Peaceful rallies gave way to a third night of arson, looting and vandalism in Minneapolis on Thursday as protesters vented their rage over the death of a black man seen on video gasping for breath while a white police officer knelt on his neck, Reuters reported.
The latest spasm of unrest in Minnesota’s largest city went largely unchecked, despite Governor Tim Walz ordering the National Guard activated to help restore order following the first two days of disturbances sparked by Monday night’s fatal arrest of George Floyd, 46.
In contrast with Wednesday night, when rock-throwing demonstrators clashed repeatedly with police in riot gear, law enforcement kept a low profile around the epicenter of the unrest, outside the city’s Third Precinct police station.
Protesters massing outside the building briefly retreated under volleys of police tear gas and rubber bullets fired at them from the roof, only to reassemble and eventually attack the building head on, setting fire to the structure as police seemed to withdraw. Protesters were later observed on the roof.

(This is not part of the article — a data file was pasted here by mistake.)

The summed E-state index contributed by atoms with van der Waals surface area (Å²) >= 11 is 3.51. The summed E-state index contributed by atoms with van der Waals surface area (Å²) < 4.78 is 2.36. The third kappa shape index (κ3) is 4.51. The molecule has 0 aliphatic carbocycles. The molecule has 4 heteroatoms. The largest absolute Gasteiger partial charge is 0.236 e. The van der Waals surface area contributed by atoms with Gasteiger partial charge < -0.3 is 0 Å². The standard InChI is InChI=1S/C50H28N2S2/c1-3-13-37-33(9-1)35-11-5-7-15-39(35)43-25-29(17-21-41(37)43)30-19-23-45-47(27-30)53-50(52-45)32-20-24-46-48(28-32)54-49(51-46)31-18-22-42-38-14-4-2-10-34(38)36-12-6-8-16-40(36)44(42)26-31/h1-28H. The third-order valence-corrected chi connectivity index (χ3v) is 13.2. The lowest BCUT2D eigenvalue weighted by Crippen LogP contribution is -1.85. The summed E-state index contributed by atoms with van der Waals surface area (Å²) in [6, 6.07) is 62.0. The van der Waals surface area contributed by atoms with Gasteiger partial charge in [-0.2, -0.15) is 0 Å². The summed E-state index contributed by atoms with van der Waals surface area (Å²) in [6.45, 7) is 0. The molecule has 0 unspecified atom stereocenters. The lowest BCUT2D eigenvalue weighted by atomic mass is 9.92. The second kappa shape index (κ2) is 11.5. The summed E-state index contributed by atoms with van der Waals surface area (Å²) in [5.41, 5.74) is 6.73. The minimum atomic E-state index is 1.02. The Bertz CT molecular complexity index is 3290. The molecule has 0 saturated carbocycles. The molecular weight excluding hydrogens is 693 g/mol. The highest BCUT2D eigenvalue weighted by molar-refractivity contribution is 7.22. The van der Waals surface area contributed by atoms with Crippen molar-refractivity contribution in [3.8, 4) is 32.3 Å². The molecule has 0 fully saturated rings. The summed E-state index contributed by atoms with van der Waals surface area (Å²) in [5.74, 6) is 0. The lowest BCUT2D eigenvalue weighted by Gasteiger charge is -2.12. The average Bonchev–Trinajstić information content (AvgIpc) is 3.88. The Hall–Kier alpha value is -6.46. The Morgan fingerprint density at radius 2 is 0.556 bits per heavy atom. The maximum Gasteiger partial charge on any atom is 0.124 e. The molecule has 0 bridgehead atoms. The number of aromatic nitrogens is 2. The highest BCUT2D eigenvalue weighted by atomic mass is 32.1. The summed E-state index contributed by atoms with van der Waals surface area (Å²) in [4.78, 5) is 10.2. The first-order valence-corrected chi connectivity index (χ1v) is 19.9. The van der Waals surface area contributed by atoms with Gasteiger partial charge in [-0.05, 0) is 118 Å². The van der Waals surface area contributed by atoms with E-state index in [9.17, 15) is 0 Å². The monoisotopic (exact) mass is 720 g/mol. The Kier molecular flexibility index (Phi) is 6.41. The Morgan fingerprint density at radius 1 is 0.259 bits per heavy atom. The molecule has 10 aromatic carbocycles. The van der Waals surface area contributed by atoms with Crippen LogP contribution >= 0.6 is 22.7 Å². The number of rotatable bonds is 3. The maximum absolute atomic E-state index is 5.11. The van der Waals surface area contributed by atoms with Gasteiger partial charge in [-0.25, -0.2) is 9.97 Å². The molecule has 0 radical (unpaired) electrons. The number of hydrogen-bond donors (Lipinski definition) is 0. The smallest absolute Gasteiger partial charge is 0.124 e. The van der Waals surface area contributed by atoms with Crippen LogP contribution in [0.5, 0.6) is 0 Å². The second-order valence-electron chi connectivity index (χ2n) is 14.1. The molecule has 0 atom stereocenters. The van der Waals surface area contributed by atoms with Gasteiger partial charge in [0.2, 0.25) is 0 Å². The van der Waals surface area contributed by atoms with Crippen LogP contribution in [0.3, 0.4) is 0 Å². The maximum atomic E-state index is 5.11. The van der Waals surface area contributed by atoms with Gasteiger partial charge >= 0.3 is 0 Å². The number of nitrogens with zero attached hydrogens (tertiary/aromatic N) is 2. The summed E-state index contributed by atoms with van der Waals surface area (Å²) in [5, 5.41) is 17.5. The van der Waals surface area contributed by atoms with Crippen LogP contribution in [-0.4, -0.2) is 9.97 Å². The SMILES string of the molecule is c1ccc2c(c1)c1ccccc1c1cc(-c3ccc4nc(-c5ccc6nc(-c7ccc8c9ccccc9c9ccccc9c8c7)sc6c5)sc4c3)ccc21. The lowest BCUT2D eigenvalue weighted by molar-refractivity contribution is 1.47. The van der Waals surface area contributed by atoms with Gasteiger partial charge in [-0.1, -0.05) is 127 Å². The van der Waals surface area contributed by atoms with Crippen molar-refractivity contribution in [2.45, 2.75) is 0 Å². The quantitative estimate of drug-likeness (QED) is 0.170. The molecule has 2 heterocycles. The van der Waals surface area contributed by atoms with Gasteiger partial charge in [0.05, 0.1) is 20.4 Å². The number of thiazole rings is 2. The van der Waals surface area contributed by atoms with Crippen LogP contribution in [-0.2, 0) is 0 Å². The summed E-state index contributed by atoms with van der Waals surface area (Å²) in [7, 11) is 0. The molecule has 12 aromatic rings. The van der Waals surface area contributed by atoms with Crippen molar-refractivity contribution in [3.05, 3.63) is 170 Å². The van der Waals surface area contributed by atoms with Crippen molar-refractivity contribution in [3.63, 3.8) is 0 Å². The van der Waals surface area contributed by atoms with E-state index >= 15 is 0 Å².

The city authority warned about ‘unconfirmed’ reports that gas lines to the Third Precinct police station were cut and that there were other explosives in the building. It appealed to people to retreat from the building.
A car and at least two other buildings in the vicinity were also set ablaze, and looters returned for a second night to a nearby Target discount store, left boarded up and vacant from the previous night, to make off with whatever remained inside. Fire officials said 16 buildings were torched on Wednesday night, Reuters adds.
President Donald Trump on Twitter said that he will send the National Guard troops and “get the job done right” if Mayor Jacob Frey failed to bring the city under control.
“Any difficulty and we will assume control but, when the looting starts, the shooting starts,” he wrote in tweets posted late midnight.
The Minnesota National Guard said it had “activated” more than 500 soldiers to assist local authorities, and mainly the fire departments, in Minneapolis, St. Paul and surrounding areas.
Local, state and federal law enforcement officials sought earlier in the day to ease racial tensions sparked by Floyd’s death by vowing to achieve justice.
Four city police officers involved in the incident, including the one shown pressing his knee into Floyd’s neck as he lay on the ground, moaning, “please, I can’t breathe,” were fired from their jobs the next day.